I added, of course, a reference to 2 James: 14-18 as the proof text which says “faith without works is dead” and told him Catholics believe that as well. Without works, faith is moribund, for all intents and purposes, but Catholics in no way believe works will get you to heaven. Works of mercy are what you do if you do believe, and you believe as a result of the gift of faith that comes freely from God. You can’t earn faith or heaven from the Catholic perspective but dying in serious or mortal sin can help you go to hell. Al didn’t agree with that.
Al regularly invoked his belief that faith alone guarantees salvation, that when one accepted Jesus Christ as Lord and Savior he or she went to heaven at death. No pit stop in the car wash of Purgatory. He did not buy into the idea of dying with mortal sin on one’s soul as a means of finding hell as one’s eternal destination.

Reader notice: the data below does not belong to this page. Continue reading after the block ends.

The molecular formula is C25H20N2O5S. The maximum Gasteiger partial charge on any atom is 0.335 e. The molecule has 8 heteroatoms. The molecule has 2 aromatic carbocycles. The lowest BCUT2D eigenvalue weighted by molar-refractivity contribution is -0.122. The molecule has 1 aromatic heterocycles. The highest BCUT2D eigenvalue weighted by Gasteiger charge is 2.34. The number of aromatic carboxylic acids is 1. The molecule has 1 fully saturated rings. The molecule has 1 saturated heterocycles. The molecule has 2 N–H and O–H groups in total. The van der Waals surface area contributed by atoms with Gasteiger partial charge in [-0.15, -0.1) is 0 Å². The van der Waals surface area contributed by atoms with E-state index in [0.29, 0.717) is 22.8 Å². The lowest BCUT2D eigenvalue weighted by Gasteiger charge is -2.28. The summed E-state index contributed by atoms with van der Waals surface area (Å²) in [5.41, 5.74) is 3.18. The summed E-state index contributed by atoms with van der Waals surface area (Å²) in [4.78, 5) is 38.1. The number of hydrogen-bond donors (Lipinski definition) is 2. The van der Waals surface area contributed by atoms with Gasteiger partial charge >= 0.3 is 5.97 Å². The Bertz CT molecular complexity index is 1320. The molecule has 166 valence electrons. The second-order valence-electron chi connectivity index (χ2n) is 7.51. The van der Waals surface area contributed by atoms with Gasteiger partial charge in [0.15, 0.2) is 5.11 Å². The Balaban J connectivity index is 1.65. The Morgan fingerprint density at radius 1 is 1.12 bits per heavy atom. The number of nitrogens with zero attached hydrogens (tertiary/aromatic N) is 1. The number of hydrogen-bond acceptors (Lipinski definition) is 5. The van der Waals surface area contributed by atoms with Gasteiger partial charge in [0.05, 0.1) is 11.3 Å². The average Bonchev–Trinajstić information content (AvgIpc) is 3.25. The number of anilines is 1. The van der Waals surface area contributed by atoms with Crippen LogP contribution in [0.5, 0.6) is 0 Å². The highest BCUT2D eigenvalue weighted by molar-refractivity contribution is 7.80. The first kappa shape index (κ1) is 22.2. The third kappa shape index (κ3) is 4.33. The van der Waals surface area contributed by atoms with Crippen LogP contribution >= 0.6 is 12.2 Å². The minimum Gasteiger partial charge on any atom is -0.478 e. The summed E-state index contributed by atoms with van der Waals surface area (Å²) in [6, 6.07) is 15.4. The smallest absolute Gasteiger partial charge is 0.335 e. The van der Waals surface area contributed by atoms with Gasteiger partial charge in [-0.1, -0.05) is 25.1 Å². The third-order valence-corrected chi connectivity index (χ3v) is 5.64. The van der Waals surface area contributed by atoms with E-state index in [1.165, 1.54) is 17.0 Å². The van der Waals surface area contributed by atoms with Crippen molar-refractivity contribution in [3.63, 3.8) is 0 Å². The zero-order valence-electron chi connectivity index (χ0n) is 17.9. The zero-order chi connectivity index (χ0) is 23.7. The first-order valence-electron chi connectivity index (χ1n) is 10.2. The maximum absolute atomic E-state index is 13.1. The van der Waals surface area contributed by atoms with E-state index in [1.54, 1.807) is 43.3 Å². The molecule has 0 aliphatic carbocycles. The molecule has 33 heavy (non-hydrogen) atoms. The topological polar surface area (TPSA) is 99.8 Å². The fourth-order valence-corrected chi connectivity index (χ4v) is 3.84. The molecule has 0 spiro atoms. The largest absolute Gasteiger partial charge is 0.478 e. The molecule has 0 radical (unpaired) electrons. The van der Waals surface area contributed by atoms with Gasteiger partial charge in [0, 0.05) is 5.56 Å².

As a result, I used to remind him on occasion of a notorious adulterer in his home town shot to death by an angry husband. Al would always tell me that if the dead man had accepted Christ, he went to heaven and he thought legendary Cozy must have done that somewhere along the line. Maybe so, I said, but if he were a Catholic he’d have a lot of explaining to do, and we would leave it at that.
I never accepted Al’s offer to visit Ellsinore simply because I don’t like to “travel.” He told me I’d be welcome down there as a visitor and would love the catfish and barbecue but as a Catholic I might want to get out of town before dark.
In a sense he was joking, of course, but in another sense maybe not so much. Solid fundamentalists, whether in southern Missouri or elsewhere in the United States, often have a deep-seated suspicion of papists whom they view as souls needing to be saved. In contrast, Catholics I know harbor no great animus toward Fundamentalists with whom we share similar positions on abortion, euthanasia and other issues in our society today. We disagree on many things but on core issues there is great similarity whether either group admits that or not.